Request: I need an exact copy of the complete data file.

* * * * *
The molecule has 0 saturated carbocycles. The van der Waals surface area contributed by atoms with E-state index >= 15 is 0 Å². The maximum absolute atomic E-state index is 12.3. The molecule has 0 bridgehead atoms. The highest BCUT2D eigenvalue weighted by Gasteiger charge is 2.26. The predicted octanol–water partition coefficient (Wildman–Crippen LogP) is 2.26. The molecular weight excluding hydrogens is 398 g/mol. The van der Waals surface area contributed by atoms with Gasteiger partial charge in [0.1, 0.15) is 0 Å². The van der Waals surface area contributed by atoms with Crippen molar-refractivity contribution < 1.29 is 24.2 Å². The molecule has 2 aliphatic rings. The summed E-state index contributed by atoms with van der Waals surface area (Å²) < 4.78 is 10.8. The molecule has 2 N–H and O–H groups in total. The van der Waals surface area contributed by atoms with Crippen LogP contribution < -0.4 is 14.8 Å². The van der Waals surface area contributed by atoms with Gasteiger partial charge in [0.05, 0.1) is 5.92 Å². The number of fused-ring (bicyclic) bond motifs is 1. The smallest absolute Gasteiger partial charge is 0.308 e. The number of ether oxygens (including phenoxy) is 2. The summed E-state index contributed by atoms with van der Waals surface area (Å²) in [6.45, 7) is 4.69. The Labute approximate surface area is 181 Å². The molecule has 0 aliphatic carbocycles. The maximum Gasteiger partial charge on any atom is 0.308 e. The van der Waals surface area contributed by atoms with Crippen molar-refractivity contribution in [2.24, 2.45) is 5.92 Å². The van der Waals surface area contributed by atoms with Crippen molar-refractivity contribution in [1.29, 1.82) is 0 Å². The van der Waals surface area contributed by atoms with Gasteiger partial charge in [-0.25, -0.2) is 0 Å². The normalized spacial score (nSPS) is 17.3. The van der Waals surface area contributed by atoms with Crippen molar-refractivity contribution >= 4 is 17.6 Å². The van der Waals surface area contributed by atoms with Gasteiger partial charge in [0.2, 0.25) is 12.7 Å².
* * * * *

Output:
The molecule has 0 saturated carbocycles. The van der Waals surface area contributed by atoms with E-state index >= 15 is 0 Å². The maximum absolute atomic E-state index is 12.3. The molecule has 0 bridgehead atoms. The highest BCUT2D eigenvalue weighted by Gasteiger charge is 2.26. The predicted octanol–water partition coefficient (Wildman–Crippen LogP) is 2.26. The molecular weight excluding hydrogens is 398 g/mol. The van der Waals surface area contributed by atoms with Gasteiger partial charge in [0.1, 0.15) is 0 Å². The van der Waals surface area contributed by atoms with Crippen molar-refractivity contribution < 1.29 is 24.2 Å². The molecule has 2 aliphatic rings. The summed E-state index contributed by atoms with van der Waals surface area (Å²) < 4.78 is 10.8. The molecule has 2 N–H and O–H groups in total. The van der Waals surface area contributed by atoms with Crippen LogP contribution < -0.4 is 14.8 Å². The van der Waals surface area contributed by atoms with Gasteiger partial charge in [0.05, 0.1) is 5.92 Å². The number of fused-ring (bicyclic) bond motifs is 1. The smallest absolute Gasteiger partial charge is 0.308 e. The number of ether oxygens (including phenoxy) is 2. The summed E-state index contributed by atoms with van der Waals surface area (Å²) in [6.45, 7) is 4.69. The Labute approximate surface area is 181 Å². The molecule has 0 aliphatic carbocycles. The maximum Gasteiger partial charge on any atom is 0.308 e. The van der Waals surface area contributed by atoms with Crippen molar-refractivity contribution in [2.24, 2.45) is 5.92 Å². The van der Waals surface area contributed by atoms with Crippen molar-refractivity contribution in [1.29, 1.82) is 0 Å². The van der Waals surface area contributed by atoms with Gasteiger partial charge in [-0.25, -0.2) is 0 Å². The normalized spacial score (nSPS) is 17.3. The van der Waals surface area contributed by atoms with Crippen molar-refractivity contribution >= 4 is 17.6 Å². The van der Waals surface area contributed by atoms with Gasteiger partial charge in [0.2, 0.25) is 12.7 Å².